I usually pound away at books throughout the year. In 2022, I had a bigger mix of other responsibilities, and I finished one and started another. Not good if you count on book income.
However, the slower writing year has reminded me of what I tell aspiring authors.
Except during times of dire emergency, you can find 15 minutes to write each day.
2) To make that 15 minutes productive, jot notes as you think of ideas. Otherwise, you'll forget them.
3) Think in terms of scenes rather than chapters.
4) Think of scenes as building blocks. You can add the transition glue later.
5) You don't initially need to write a story or book in order.
6) Keep paper and pencil in your glove compartment, backpack, or purse. Most people write faster on a keyboard, but you can write parts of scenes as you wait to pick up kids from soccer practice or in line at the driver's license bureau. (Why a pencil? Pens don't write in the cold.)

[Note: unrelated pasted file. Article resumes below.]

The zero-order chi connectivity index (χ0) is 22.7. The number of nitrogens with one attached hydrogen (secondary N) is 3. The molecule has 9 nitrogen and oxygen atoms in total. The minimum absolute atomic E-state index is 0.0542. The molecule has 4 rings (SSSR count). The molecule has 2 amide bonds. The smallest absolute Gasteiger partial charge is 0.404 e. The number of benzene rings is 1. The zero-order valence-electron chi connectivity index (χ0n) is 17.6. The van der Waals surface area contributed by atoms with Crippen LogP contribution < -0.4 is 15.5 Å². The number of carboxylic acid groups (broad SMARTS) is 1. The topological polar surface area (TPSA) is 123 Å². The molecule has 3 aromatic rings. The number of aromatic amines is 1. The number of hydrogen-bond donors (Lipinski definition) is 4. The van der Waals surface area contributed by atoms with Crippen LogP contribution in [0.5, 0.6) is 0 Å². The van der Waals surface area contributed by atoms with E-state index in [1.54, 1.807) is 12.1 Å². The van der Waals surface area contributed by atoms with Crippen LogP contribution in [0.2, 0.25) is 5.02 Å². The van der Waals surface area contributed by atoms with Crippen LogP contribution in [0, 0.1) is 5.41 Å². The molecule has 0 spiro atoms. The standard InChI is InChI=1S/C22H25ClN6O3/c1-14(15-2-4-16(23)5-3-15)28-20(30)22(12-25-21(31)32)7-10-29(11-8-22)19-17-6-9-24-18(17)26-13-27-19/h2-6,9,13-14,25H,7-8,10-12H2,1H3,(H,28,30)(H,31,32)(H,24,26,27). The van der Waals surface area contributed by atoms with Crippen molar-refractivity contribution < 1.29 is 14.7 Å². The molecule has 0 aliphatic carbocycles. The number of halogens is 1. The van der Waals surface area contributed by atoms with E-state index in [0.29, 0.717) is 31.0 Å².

7) This is the hardest thing. Tell people you will be unavailable at certain times of the day or week. During that time, turn off your phone.
These suggestions may not be useful if you spend a lot of time worrying about what's going on in your life. If you can't get troubles out of your head, write them down. They're still problems, but it may help your mind move to other things (like writing) at least temporarily.
To follow my own advice, I'm using a special calendar in 2023. Each day, I must write one thing I've done to write a new book and one thing I've done to market my 30 books. Why a separate calendar? Because if I see the other things scheduled I won't concentrate on writing.
I'll let you know if it helps.